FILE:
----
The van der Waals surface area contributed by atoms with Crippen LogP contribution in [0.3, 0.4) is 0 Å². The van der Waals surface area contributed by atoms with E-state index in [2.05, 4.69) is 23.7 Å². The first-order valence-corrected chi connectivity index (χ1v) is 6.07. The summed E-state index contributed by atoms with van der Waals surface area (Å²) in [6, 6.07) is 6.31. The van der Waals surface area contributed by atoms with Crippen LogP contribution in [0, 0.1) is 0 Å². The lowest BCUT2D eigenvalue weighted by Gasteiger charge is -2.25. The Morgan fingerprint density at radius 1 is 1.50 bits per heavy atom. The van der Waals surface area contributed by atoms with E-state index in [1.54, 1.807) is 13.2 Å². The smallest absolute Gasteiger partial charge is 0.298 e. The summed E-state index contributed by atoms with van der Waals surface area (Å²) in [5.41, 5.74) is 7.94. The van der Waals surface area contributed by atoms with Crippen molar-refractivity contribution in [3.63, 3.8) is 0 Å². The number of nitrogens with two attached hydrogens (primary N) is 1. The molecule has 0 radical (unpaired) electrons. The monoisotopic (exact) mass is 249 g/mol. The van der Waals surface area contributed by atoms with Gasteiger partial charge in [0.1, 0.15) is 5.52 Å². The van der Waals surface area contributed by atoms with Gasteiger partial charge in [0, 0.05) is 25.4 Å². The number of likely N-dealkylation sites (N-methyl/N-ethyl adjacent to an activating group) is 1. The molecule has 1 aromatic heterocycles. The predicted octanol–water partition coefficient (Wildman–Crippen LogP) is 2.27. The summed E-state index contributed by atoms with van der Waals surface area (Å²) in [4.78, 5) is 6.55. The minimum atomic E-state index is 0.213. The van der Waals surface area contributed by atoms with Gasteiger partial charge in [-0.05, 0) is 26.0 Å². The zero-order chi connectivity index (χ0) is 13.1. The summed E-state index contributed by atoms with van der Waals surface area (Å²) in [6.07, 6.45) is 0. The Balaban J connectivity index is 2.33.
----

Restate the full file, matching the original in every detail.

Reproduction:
The van der Waals surface area contributed by atoms with Crippen LogP contribution in [0.3, 0.4) is 0 Å². The van der Waals surface area contributed by atoms with E-state index in [2.05, 4.69) is 23.7 Å². The first-order valence-corrected chi connectivity index (χ1v) is 6.07. The summed E-state index contributed by atoms with van der Waals surface area (Å²) in [6, 6.07) is 6.31. The van der Waals surface area contributed by atoms with Crippen LogP contribution in [0, 0.1) is 0 Å². The lowest BCUT2D eigenvalue weighted by Gasteiger charge is -2.25. The Morgan fingerprint density at radius 1 is 1.50 bits per heavy atom. The van der Waals surface area contributed by atoms with E-state index in [1.54, 1.807) is 13.2 Å². The smallest absolute Gasteiger partial charge is 0.298 e. The summed E-state index contributed by atoms with van der Waals surface area (Å²) in [5.41, 5.74) is 7.94. The van der Waals surface area contributed by atoms with Crippen molar-refractivity contribution in [3.63, 3.8) is 0 Å². The number of nitrogens with two attached hydrogens (primary N) is 1. The molecule has 0 radical (unpaired) electrons. The monoisotopic (exact) mass is 249 g/mol. The van der Waals surface area contributed by atoms with Gasteiger partial charge in [0.1, 0.15) is 5.52 Å². The van der Waals surface area contributed by atoms with Gasteiger partial charge in [0, 0.05) is 25.4 Å². The number of likely N-dealkylation sites (N-methyl/N-ethyl adjacent to an activating group) is 1. The molecule has 1 aromatic heterocycles. The predicted octanol–water partition coefficient (Wildman–Crippen LogP) is 2.27. The summed E-state index contributed by atoms with van der Waals surface area (Å²) in [4.78, 5) is 6.55. The minimum atomic E-state index is 0.213. The van der Waals surface area contributed by atoms with Gasteiger partial charge in [-0.05, 0) is 26.0 Å². The zero-order chi connectivity index (χ0) is 13.1. The summed E-state index contributed by atoms with van der Waals surface area (Å²) in [6.07, 6.45) is 0. The Balaban J connectivity index is 2.33.